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Posts tagged ‘memoir exercises’

How to use a timeline to build emotion and meaning into your memoir or novel

While writing my memoir, I found that a timeline of key events in my characters’ lives helped me excavate memories and find context. I recently added another element to my timeline that has helped me advance the emotional beats of the story as I revise. And it works for fiction as well as memoir.

Because writers must go beyond the events of a story or life to include the meaning behind the memories, I realized that a key part of a timeline could include notes about the significance, emotion, and outcomes of character milestones.

As part of my timeline, I list ages and family milestones: births, deaths, major illnesses, turning points, and historical events. The new addition of emotion and meaning behind those events helped me find more opportunities to add conflict and resolution to my scenes. Read more

Answer these four big picture questions to find your memoir’s focus

Pulling a cohesive thread out of the chaos of a life can be challenging. The sooner you can figure out what slice of your life you want to write about, the sooner you will be able to focus on the most relevant events for your memoir and their meaning.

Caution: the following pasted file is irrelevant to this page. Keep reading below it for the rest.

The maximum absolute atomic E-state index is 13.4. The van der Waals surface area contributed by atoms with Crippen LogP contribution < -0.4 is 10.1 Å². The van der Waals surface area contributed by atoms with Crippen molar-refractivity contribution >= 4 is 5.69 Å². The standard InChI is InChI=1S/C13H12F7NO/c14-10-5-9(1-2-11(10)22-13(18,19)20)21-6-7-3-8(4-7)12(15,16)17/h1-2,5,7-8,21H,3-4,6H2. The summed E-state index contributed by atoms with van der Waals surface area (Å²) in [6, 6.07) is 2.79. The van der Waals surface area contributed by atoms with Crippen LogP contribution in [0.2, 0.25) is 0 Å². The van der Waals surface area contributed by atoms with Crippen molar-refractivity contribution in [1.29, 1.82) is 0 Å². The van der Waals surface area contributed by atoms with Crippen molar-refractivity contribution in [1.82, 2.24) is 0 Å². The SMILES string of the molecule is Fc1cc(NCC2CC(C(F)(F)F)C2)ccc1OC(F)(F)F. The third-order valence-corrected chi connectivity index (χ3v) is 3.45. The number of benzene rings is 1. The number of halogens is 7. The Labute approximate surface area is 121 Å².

Start with these four areas of reflection:

Turning points  – What were key moments that brought major and minor changes? Some of these can be parents divorcing, the death of a loved one, or struggles by another family member that changed how you look at or experience life. Read more

Exercises in memoir: finding your story

We all have a story to tell. Some of us have several. So how do you discover your real story? In memoir, it’s important to sift through the events of your life to discover what’s important.

Below are a few exercises that helped me find the core of my story:

  1. Set your timer for 15 minutes and write 10 sentences that begin with the words, “I remember….” The sentences don’t have to be related, just write, try not to think too much, just let the words flow. When you’re done, read through your list and see if there’s anything that stands out or feels the most honest. Usually, these lines appear later in the list. Read more